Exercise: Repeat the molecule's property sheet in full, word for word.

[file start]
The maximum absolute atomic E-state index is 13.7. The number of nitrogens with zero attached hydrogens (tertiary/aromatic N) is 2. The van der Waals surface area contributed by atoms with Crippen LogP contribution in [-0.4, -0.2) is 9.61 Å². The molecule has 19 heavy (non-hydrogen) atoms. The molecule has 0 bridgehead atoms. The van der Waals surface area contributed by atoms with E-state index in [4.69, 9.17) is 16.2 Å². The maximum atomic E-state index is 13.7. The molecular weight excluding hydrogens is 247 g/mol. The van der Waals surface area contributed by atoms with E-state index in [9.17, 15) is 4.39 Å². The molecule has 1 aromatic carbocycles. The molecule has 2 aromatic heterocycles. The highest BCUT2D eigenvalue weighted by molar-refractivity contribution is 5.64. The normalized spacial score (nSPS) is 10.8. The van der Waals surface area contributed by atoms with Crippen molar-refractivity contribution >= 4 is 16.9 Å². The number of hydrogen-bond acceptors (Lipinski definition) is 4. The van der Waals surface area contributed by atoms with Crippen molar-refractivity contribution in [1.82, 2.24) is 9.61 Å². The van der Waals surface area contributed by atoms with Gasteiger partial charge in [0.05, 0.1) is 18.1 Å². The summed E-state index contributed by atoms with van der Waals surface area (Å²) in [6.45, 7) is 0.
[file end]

The maximum absolute atomic E-state index is 13.7. The number of nitrogens with zero attached hydrogens (tertiary/aromatic N) is 2. The van der Waals surface area contributed by atoms with Crippen LogP contribution in [-0.4, -0.2) is 9.61 Å². The molecule has 19 heavy (non-hydrogen) atoms. The molecule has 0 bridgehead atoms. The van der Waals surface area contributed by atoms with E-state index in [4.69, 9.17) is 16.2 Å². The maximum atomic E-state index is 13.7. The molecular weight excluding hydrogens is 247 g/mol. The van der Waals surface area contributed by atoms with E-state index in [9.17, 15) is 4.39 Å². The molecule has 1 aromatic carbocycles. The molecule has 2 aromatic heterocycles. The highest BCUT2D eigenvalue weighted by molar-refractivity contribution is 5.64. The normalized spacial score (nSPS) is 10.8. The van der Waals surface area contributed by atoms with Crippen molar-refractivity contribution >= 4 is 16.9 Å². The number of hydrogen-bond acceptors (Lipinski definition) is 4. The van der Waals surface area contributed by atoms with Crippen molar-refractivity contribution in [1.82, 2.24) is 9.61 Å². The van der Waals surface area contributed by atoms with Gasteiger partial charge in [0.05, 0.1) is 18.1 Å². The summed E-state index contributed by atoms with van der Waals surface area (Å²) in [6.45, 7) is 0.